DALLAS: Love the One You're With
Don't covet your neighbor's student housing project; it's best to worry about where you are and not what's going on nationwide, says Fountain Residential president Brent Little (here between Jonathan Clayton and Trevor Tollett). He's got three projects under construction in Houston, San Antonio, and Minneapolis, and he's not worried about overbuilding. There's 50,000 beds planned to deliver next year, up from about 40,000 the year before. But that's only 13% of enrollment growth across the US, and projections call for deliveries to scale back to 40,000, which is sustainable based on demand. However, Brent says he's more worried about what's happening at the campuses where he's building. There's nothing more important in student housing than checking every facet of your pro forma. Even increasing enrollment at a campus doesn't mean success.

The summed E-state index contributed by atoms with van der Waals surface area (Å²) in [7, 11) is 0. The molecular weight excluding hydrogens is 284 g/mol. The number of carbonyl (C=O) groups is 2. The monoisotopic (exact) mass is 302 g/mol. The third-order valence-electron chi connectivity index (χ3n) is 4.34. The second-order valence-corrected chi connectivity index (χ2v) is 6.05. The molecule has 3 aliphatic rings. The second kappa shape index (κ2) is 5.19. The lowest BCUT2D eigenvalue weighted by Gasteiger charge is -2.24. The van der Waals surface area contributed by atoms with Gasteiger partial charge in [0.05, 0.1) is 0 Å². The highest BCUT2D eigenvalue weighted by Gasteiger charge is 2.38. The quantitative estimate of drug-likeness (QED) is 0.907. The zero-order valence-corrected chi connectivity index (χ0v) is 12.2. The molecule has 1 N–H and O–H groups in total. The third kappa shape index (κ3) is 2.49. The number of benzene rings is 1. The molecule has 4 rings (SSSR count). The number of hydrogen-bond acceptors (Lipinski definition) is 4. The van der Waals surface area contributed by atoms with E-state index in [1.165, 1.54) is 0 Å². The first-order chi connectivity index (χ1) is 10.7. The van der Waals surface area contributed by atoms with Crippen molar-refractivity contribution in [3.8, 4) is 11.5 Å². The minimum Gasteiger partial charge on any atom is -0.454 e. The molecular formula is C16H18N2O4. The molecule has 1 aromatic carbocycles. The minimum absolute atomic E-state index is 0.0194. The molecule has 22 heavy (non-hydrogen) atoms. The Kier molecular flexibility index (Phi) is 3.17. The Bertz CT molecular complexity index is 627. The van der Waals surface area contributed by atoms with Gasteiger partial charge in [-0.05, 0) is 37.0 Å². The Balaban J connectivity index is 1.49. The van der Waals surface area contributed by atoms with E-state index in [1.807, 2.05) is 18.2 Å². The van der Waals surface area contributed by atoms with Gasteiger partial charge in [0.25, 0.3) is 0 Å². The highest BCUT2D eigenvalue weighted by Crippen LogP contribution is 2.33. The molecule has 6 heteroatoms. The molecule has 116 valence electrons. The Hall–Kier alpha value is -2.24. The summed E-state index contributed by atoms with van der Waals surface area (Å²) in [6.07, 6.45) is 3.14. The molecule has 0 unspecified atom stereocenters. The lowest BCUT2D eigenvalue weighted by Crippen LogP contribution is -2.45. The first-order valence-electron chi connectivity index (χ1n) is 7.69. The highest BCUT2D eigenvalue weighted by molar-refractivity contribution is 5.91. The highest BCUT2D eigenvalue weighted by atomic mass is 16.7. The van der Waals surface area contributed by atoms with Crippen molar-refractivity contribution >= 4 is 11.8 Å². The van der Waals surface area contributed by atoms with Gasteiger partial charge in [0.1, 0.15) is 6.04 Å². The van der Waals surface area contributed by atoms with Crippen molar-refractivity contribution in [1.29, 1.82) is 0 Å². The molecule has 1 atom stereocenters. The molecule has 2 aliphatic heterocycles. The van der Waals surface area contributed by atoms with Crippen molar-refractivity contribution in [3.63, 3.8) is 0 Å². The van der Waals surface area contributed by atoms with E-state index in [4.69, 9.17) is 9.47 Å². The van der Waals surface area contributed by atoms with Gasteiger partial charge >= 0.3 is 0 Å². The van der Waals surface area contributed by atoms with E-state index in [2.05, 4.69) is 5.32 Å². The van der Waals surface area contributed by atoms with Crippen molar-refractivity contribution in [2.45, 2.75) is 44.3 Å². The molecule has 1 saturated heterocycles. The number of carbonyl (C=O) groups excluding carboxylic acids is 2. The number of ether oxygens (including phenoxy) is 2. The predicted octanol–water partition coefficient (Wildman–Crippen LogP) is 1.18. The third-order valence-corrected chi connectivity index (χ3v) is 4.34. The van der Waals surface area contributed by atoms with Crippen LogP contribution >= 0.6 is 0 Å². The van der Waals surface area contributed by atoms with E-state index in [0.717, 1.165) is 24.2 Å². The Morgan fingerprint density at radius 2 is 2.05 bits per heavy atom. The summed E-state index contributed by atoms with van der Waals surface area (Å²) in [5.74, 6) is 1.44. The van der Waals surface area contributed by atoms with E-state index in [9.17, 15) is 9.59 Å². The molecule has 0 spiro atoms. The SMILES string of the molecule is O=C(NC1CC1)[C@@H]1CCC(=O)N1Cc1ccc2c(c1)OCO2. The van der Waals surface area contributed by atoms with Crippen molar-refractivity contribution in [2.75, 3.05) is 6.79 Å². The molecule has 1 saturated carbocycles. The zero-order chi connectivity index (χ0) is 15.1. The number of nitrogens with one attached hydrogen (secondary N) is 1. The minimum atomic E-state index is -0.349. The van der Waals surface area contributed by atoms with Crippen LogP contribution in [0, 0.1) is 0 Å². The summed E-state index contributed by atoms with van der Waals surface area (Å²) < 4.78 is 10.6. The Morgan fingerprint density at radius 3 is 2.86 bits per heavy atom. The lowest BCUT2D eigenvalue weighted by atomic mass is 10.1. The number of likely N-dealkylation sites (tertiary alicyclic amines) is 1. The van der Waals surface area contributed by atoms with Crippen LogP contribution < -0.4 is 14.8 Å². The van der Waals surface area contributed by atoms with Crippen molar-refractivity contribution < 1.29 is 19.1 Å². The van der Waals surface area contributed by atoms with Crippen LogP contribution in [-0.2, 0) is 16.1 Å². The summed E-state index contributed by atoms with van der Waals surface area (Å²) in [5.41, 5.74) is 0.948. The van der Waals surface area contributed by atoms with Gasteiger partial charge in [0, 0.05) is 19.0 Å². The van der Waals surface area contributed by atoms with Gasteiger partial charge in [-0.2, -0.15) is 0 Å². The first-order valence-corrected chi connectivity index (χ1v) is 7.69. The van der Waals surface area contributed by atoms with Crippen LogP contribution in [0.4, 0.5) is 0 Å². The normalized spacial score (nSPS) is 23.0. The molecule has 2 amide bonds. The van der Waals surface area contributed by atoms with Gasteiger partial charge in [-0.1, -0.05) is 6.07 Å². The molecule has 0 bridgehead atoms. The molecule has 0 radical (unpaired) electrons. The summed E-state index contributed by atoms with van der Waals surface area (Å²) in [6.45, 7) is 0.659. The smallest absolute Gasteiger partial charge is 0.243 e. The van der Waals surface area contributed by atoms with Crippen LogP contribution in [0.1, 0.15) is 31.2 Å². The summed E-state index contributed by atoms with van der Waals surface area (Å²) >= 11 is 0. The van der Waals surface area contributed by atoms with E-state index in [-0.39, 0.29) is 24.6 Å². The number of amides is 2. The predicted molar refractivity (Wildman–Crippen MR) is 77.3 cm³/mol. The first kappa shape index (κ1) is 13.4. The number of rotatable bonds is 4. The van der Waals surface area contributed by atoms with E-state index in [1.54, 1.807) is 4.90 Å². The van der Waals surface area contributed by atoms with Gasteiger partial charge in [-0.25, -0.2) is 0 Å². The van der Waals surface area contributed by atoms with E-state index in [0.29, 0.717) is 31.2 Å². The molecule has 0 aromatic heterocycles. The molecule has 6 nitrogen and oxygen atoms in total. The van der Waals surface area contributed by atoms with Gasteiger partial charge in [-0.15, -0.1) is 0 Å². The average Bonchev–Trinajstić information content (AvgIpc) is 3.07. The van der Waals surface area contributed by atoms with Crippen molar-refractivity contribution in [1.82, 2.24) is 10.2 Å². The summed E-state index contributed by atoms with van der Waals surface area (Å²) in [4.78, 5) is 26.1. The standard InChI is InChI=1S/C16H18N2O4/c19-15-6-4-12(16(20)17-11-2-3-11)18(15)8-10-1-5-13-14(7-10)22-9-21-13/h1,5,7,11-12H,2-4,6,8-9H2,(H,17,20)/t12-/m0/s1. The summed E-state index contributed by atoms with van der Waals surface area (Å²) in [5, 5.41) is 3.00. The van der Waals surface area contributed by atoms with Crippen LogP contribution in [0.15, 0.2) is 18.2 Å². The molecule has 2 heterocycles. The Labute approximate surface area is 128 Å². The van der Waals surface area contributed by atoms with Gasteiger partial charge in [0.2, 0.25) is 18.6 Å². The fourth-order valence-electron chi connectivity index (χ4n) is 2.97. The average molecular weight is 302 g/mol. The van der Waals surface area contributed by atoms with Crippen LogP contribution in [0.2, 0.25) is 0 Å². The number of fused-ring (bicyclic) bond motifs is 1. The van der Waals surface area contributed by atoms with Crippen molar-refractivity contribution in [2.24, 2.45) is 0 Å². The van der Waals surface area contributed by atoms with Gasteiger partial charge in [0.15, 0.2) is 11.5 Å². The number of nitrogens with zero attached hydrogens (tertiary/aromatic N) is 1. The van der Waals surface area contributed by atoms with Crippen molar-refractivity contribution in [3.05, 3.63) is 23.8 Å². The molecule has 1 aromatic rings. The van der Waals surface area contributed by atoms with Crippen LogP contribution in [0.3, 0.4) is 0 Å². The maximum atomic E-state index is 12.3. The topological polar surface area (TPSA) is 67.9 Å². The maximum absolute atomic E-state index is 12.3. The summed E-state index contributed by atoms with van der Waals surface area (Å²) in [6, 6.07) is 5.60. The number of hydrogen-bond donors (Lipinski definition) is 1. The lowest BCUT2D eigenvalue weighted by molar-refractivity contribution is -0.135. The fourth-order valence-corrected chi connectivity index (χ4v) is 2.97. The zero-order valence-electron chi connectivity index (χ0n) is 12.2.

Construction costs are increasing significantly, so you've got to have the rents to build the products. There are a lot of markets where a developer could get one to two acres across from a campus, but they may not bring the kinds of rents to be sustainable. The "if you build it, they will come" strategy doesn't always work, Brent says. One developer built at a Denver university and needed $1,200 to $1,400 a bed to make it work, but students couldn't afford it. He tells us that student housing is an annual cycle, and now is the time to look at the pipeline to sort the wheat from the chaff and pick projects. He has six prospective projects on the table: another in Houston plus Flagstaff, FIU, Boise State, Fayetteville, and Bozeman. His team is winnowing the list to the best three or so in the next 60 to 90 days.